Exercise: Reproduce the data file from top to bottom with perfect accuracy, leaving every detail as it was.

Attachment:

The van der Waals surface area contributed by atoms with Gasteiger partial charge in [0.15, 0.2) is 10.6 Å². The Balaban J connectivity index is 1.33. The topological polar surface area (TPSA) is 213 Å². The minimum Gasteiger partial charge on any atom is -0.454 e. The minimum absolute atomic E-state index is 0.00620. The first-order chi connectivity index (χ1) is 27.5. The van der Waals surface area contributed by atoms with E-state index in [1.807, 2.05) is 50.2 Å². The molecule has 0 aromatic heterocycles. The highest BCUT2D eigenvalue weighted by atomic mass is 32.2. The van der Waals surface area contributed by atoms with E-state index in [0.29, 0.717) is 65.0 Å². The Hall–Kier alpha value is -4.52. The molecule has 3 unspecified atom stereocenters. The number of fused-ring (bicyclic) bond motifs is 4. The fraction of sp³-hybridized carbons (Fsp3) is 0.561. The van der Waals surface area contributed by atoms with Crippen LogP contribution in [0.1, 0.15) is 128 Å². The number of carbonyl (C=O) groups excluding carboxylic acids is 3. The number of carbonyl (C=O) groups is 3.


The van der Waals surface area contributed by atoms with Gasteiger partial charge in [0.15, 0.2) is 10.6 Å². The Balaban J connectivity index is 1.33. The topological polar surface area (TPSA) is 213 Å². The minimum Gasteiger partial charge on any atom is -0.454 e. The minimum absolute atomic E-state index is 0.00620. The first-order chi connectivity index (χ1) is 27.5. The van der Waals surface area contributed by atoms with E-state index in [1.807, 2.05) is 50.2 Å². The molecule has 0 aromatic heterocycles. The highest BCUT2D eigenvalue weighted by atomic mass is 32.2. The van der Waals surface area contributed by atoms with E-state index in [0.29, 0.717) is 65.0 Å². The Hall–Kier alpha value is -4.52. The molecule has 3 unspecified atom stereocenters. The number of fused-ring (bicyclic) bond motifs is 4. The fraction of sp³-hybridized carbons (Fsp3) is 0.561. The van der Waals surface area contributed by atoms with Crippen LogP contribution in [0.1, 0.15) is 128 Å². The number of carbonyl (C=O) groups excluding carboxylic acids is 3. The number of carbonyl (C=O) groups is 3.